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Passion for excellence provides opportunity 

Early in his life, Jim Van Vleck wanted to be a teacher, buoyed by the impact of several exceptional educators.

 

One professor was so inspirational that Van Vleck gave up his senior year of playing college baseball to search for a sparrow hawk’s nest. He had originally decided to take an ornithology class because he thought it would be easy. But the teacher was so motivating that Van Vleck’s newfound enthusiasm for birding overtook his desire to win that fourth letter in baseball.

 

Ultimately, his goal of becoming a professor was replaced by the immediate reality of supporting his family. He and his wife, Joan, had already had the first of their two daughters and realizing that completing his Ph.D. thesis at the Harvard Business School could take several years, Van Vleck took a job with The Mead Corp. (now known as MeadWestvaco). He stayed with Mead his entire career.

 

Jim VanVleck standing outside with the University's biology building in the background “But the minute I retired, I went back and started doing what I always wanted to do,” he said of his love for teaching.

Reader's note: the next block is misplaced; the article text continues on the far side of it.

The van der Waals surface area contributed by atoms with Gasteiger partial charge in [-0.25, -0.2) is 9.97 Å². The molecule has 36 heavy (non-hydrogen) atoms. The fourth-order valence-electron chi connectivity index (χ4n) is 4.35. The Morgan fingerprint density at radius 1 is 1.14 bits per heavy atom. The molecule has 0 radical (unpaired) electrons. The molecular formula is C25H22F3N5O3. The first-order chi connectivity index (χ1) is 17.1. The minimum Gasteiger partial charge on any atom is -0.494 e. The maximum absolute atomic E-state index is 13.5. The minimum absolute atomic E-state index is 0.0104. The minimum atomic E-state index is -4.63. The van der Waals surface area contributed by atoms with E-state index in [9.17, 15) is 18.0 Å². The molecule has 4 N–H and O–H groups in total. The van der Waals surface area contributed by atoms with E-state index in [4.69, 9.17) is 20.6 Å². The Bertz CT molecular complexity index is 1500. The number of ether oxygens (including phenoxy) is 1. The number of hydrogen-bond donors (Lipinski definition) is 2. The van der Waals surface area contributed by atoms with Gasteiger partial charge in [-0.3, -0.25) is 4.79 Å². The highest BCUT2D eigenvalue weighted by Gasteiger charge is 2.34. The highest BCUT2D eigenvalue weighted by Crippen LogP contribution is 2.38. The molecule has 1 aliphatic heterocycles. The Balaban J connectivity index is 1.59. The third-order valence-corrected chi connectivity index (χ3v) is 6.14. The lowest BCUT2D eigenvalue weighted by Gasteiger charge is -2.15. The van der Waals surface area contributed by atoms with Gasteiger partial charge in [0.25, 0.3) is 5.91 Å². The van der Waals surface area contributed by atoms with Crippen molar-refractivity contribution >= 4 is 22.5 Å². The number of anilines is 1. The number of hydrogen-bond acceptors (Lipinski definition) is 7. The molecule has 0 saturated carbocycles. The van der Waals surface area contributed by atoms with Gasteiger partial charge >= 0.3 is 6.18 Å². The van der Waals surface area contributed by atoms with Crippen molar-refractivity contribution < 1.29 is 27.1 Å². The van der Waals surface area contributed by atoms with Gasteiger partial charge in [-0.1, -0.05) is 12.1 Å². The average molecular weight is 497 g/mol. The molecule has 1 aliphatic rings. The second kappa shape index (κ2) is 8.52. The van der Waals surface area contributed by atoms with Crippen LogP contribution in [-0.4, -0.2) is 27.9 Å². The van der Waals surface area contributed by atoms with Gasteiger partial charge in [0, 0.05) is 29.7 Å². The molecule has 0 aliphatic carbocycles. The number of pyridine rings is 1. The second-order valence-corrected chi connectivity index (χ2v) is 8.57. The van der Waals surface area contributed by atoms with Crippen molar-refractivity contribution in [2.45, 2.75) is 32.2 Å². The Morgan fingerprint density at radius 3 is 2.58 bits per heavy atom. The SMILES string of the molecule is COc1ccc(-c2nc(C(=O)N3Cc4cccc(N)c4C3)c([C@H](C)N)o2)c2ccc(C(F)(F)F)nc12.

Van Vleck has taught classes at Harvard, as a doctoral student; the University of Dayton, as an executive-in- residence; and at the University of North Florida, as an adjunct. As good teachers do, he learned many lessons along the way. One was seeing how difficult it was for untenured professors to juggle the full-time e ort of being a good educator while also doing research to attain tenure. Another was the value of having a good mentor, particularly for untenured professors.  

 

Van Vleck shared an idea with Dr. George Rainbolt, dean of UNF’s College of Arts and Sciences, to address those issues and provided funds to make that idea a reality. This year is the first year of The Van Vleck Early Career Teaching Excellence Awards, which provide $4,000 to two untenured educators for a course release, supplies, equipment or travel, while their tenured mentors will receive $1,000 for supplies, equipment or travel.

 

Van Vleck said the dean’s enthusiasm made him feel there is something fundamentally good in helping quality teachers and giving a mentoring experience that is as good for the mentee as the mentor.

 

While Van Vleck has generously funded several programs at UNF, this one is probably the most satisfying to him personally. “It comes out of my own experience and has the potential to achieve several desirable objectives,” he said.

 

It was an experience stimulated by an inspiring teacher and the search for that sparrow hawk’s nest — which he ultimately found.